The organizational psychologist assists with motivation, training, communication and other job-related issues to help keep employees happy and businesses running smoothly. Read on to learn more about job duties and outlook, salaries and education for organizational psychologists.
Psychology as a field involves the study of human and animal behavior. General organizational psychology, also known as industrial-organizational psychology, involves the use of scientific methodology to enhance the effectiveness, productivity and satisfaction of employees in the work environment.
Industrial-organizational (I/O) psychologists may help businesses deal with a variety of issues, including recruiting and placement, employee morale and motivation, leadership development and organizational change. They may also be responsible for training and evaluating staff members, analyzing job descriptions and managing conflicts. Most I/O psychologists have excellent communication skills and an ability to relate to others.
Completion of a degree program in organizational psychology may help you prepare for a position with a corporation, government agency, research institution or consulting firm. As an I/O psychologist, you may also work in the human resource department of a large company.
According to the U.S. Bureau of Labor Statistics (BLS), employment opportunities for industrial-organizational psychologists are expected to increase by 53% between 2012 and 2022, which is significantly faster than average. As of May 2013, the median annual wage for industrial-organizational psychologists was $80,330 (www.bls.gov).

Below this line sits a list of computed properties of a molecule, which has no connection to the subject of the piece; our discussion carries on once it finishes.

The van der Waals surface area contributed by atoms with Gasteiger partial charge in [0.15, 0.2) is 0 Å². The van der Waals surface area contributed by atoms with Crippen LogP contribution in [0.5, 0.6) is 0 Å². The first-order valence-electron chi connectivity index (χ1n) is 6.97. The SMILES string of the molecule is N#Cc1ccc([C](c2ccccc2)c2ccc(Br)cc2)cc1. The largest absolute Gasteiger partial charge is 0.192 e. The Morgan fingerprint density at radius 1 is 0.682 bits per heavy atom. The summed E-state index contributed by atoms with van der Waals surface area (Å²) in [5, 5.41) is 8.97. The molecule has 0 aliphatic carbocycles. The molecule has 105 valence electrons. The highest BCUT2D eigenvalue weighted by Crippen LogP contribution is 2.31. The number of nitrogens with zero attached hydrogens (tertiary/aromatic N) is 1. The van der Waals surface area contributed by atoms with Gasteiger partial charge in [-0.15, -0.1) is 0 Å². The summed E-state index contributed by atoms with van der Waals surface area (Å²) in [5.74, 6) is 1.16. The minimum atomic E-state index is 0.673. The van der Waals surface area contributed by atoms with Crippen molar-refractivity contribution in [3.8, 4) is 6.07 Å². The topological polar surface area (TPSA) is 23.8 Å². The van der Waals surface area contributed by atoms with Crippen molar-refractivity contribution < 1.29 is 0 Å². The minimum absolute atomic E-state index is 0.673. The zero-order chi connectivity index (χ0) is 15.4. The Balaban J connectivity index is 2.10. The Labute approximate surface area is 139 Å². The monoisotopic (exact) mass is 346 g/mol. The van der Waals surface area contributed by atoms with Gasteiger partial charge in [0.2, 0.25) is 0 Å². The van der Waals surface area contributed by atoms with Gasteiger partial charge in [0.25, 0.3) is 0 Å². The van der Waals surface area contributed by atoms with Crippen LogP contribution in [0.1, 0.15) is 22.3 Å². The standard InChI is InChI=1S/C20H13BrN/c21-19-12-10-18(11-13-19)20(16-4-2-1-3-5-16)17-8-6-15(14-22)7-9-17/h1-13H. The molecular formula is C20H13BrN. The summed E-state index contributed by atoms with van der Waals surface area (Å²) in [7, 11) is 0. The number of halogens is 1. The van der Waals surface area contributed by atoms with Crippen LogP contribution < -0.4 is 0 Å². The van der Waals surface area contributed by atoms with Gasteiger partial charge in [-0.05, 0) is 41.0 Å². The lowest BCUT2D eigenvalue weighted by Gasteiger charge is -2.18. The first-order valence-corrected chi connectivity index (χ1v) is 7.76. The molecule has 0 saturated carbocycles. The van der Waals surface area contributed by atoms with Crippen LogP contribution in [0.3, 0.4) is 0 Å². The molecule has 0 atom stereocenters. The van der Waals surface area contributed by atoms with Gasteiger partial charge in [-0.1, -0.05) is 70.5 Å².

According to the BLS, a master's degree in a relevant field of study is the minimum educational requirement for working as an I/O psychologist. Completing a doctoral program can also prepare you for a career as a university professor. Admission into a graduate I/O psychology program is competitive. It may be advantageous to hold a Bachelor of Science in Psychology, rather than a bachelor's degree in a related field, when applying to a graduate program, such as a Master of Business Administration in Organizational Psychology.
A master's degree program generally takes two years to complete and includes studies in personnel law and selection, statistical research methods and performance appraisal, as well as the application of chaos theory in organizations. Some of these programs are available in an online format.
The Society for Industrial & Organizational Psychology reports that some states expect I/O psychologists to be licensed; clinical, counseling and school psychologists are also required to obtain licensure (www.siop.org). Educational requirements include a doctoral degree in the field.